Retailers who host third-party content and comments on their websites have until the end of 2017 to register as internet service providers through the new online system in order to preserve their protections under the Digital Millennium Copyright Act’s (“DMCA”) safe harbor provisions. The online system launched about a year ago, and if service providers do not register before the end of 2017, any designations submitted before December 2016 will expire and become invalid, which could result in a service provider losing the safe harbor protections.

Previously, agent designations were submitted to the Copyright Office in paper form.  The Copyright Office would then make those forms available through an online index of internet service providers.  The paper-generated directory contains significant inaccuracies and outdated information.  Under the new system, DMCA agents are required to register through the online system, and update their contact information to renew their designations at least every three years at  The renewal requirement was designed to help ensure that the directory is up to date with accurate information.  The agent designation information is used to create an on-line searchable database at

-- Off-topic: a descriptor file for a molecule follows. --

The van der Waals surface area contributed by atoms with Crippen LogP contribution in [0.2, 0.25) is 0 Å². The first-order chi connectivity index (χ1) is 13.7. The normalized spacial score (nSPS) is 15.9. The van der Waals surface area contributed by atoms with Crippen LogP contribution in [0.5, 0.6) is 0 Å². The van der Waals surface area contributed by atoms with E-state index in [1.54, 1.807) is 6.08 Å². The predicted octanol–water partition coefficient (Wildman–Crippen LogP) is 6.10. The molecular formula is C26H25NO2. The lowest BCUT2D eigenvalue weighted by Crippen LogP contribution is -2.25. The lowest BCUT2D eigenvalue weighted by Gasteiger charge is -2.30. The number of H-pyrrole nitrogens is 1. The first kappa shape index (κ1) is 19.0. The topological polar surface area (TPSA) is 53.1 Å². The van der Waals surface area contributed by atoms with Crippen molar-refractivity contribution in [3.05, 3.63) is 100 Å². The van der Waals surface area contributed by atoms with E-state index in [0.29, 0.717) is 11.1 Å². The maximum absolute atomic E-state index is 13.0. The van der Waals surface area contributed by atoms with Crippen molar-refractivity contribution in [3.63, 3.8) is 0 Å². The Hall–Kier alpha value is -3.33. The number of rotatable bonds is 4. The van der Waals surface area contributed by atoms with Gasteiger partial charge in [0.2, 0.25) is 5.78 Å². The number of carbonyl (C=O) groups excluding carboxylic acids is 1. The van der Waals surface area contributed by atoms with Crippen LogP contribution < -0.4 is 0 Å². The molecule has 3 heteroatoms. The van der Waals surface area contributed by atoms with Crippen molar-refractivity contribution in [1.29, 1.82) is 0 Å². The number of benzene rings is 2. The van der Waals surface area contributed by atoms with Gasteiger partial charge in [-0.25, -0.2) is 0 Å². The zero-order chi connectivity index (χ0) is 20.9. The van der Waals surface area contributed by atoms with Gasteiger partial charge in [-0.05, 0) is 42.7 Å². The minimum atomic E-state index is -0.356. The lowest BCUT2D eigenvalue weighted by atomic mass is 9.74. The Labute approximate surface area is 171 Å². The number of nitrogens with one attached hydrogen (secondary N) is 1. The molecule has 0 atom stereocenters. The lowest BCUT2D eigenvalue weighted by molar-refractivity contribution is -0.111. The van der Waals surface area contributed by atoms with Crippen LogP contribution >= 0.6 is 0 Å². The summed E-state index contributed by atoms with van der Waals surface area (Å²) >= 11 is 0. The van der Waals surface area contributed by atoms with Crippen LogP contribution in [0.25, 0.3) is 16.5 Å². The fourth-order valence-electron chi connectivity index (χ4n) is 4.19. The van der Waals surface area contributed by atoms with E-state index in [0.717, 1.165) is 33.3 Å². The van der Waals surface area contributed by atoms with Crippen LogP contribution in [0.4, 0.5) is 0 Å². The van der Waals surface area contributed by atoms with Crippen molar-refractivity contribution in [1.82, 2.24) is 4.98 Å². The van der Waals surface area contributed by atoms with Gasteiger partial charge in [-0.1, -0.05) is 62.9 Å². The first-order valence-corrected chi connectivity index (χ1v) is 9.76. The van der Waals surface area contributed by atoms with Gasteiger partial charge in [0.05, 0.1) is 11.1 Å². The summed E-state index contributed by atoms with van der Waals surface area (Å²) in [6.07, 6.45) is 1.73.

The DMCA’s safe harbor provision, 17 U.S.C. § 512, protects service providers – which range from national retailers and mom-and-pop retail sites to website hosting companies – from liability for the infringing activities of their users and other third parties on the internet, so long as the service providers meet certain conditions.  These include providing “notice and takedown” procedures that give copyright holders a quick and easy way to notify websites that they may be hosting infringing material posted by third parties, and designating an agent to receive such notices.

Service providers have until the end of the year (December 31, 2017), to migrate their DMCA agent designation to the new system.  Detailed information about the new system is available on the Copyright Office’s website.